Most people eat Kale and know it to be a market stall staple but 4 things about Kale that you probably do not know are that
- It comes in varieties
The Kale you know and usually eat is typically green but kale can also be red, or purple. Kale is one of some 3,700 species and comes from the mustard family (these are usually herbs which tend to grow all year round).
Cabbage, cauliflower and broccoli are in the same family as kale and are known as cruciferous vegetables with a crunchy texture.
- It has the honour of being called a super food,
Kale has been reported to slow the growth of cancer cells and protect against prostate and colon cancers. In addition to being high in vitamins and fibre it also has properties that studies show can ease lung congestion, and is beneficial to your stomach, liver, and immune system and also contains a substance that helps protect your eyes.
This important super food is very heat sensitive; the cooking process of kale results in lowering of the antioxidant activity of its antioxidants especially of vitamin C. Kale should be eaten in raw form or just undergo little processing , for example blanching- so do not over-cook it to get the most from it.
- It has a variety of nutritional qualities
From kale you can get your daily vitamin C needs (twice as much as an orange) your vitamin A (good for your vision and your skin) and your vitamin K (which has always been known as the “coagulation” vitamin because it helps with the body’s blood-clotting mechanism). Kale has more calcium per serving than milk and is loaded with important omega 3 fatty acids that keep your brain sharp and your heart throbbing.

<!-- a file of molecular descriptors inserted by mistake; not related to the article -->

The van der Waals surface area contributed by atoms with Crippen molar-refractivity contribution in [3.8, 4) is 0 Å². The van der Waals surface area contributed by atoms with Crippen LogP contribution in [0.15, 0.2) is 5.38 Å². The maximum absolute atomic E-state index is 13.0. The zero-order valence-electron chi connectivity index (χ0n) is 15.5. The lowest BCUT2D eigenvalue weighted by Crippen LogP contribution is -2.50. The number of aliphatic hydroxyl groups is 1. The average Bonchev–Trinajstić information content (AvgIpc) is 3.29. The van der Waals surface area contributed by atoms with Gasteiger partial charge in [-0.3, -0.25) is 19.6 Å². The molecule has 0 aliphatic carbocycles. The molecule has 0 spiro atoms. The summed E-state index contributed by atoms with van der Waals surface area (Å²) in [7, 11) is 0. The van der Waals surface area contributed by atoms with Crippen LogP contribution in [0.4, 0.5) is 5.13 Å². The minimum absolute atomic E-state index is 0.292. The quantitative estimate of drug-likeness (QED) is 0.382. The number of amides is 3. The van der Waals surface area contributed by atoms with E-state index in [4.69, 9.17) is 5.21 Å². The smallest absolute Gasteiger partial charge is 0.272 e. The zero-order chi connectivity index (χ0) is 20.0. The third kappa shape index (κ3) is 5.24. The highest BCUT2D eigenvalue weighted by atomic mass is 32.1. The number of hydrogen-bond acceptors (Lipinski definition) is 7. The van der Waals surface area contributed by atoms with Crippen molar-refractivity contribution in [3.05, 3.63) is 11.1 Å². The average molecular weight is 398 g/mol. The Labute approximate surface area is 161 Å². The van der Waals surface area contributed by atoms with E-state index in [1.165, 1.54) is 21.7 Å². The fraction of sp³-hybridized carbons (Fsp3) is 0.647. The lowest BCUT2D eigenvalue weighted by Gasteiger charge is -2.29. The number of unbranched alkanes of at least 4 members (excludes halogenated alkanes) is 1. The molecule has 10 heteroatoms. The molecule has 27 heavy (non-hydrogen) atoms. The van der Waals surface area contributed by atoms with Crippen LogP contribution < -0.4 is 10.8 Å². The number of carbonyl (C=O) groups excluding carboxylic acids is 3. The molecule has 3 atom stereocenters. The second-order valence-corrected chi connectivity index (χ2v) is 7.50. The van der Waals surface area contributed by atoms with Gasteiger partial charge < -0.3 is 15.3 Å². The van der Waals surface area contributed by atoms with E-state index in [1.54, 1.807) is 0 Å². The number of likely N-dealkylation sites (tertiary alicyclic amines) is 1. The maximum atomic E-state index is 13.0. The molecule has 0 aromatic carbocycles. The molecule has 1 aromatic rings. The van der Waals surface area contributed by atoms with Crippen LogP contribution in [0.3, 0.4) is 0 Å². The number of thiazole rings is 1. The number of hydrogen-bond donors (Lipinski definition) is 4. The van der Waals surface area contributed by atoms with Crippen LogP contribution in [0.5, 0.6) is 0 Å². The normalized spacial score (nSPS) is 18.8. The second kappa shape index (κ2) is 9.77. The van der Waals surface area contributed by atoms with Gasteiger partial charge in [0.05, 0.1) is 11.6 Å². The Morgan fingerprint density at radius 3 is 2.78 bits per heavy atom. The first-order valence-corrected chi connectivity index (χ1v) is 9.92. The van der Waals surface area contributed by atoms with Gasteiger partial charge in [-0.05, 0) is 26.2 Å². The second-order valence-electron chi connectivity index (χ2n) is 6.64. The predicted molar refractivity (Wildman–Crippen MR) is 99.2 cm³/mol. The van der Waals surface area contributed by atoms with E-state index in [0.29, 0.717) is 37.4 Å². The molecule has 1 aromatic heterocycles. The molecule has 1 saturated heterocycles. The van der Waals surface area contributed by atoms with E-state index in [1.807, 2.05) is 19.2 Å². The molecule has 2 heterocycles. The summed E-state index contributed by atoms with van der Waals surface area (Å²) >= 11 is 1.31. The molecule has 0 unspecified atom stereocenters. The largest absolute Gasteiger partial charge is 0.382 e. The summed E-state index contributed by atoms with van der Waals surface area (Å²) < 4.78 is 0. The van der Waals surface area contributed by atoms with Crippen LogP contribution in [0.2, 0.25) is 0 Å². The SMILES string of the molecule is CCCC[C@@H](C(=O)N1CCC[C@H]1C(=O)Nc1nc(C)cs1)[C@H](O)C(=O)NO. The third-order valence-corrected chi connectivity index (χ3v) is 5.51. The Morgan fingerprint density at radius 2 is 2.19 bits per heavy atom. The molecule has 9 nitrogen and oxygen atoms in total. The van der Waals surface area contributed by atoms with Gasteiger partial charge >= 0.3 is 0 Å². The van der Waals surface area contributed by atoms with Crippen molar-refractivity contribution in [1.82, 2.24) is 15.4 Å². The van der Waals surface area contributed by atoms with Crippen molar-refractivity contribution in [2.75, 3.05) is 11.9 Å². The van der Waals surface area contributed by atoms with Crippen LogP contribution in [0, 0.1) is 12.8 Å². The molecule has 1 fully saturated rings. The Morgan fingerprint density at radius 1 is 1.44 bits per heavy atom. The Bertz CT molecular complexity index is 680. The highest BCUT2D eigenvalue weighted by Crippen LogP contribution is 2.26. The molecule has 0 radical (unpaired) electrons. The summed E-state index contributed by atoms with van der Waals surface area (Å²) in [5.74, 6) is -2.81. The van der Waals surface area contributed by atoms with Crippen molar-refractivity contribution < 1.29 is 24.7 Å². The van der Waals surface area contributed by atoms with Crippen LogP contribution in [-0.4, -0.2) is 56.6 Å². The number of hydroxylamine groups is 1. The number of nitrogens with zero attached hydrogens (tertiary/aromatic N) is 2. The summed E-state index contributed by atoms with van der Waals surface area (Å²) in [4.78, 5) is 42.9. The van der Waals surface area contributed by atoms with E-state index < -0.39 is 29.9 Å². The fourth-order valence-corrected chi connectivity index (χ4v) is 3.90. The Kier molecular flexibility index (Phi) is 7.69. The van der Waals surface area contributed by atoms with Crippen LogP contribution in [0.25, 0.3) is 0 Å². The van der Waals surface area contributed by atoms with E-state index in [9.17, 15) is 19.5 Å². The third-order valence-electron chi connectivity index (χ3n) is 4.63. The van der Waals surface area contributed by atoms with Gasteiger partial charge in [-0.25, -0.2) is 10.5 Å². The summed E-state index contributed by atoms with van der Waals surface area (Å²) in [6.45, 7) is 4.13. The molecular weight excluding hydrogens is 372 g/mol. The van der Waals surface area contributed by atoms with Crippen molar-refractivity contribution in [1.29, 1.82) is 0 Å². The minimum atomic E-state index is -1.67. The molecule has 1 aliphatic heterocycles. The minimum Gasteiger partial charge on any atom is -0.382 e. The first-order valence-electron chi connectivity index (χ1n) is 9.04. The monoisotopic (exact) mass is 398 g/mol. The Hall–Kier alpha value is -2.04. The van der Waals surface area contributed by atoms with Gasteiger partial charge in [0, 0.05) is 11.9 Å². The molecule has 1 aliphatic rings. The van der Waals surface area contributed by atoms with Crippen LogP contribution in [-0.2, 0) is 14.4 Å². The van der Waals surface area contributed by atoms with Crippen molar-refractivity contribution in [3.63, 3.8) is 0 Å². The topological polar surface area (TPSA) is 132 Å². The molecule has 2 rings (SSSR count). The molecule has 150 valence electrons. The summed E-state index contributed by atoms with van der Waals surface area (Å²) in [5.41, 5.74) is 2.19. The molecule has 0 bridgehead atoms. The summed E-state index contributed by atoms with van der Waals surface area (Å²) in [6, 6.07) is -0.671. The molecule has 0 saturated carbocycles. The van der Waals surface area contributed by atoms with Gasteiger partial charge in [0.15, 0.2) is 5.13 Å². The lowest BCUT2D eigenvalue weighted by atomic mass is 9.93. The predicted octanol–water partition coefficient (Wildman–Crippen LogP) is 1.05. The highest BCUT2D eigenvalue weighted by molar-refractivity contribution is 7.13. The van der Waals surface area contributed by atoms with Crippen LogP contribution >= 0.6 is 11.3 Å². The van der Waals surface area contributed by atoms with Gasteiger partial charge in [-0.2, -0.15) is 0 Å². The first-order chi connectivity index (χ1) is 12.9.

Kale has beneficial hypoglycaemic effects and even though beef may be known as a “go-to” food for iron kale per calorie has more iron than beef.
- It is a detox darling
Detoxification or detox regimens—also called “cleanses” or “flushes”—have been suggested as a means of removing toxins from your body or losing weight. In the detox world, kale is a darling because it is full of fibrous materials which help with digestion and bowel movement.
However, there is no convincing evidence that detox or cleansing programs actually remove toxins from your body or improve your health. The weight loss on a detox diet may happen because often these diets are usually very low in calories.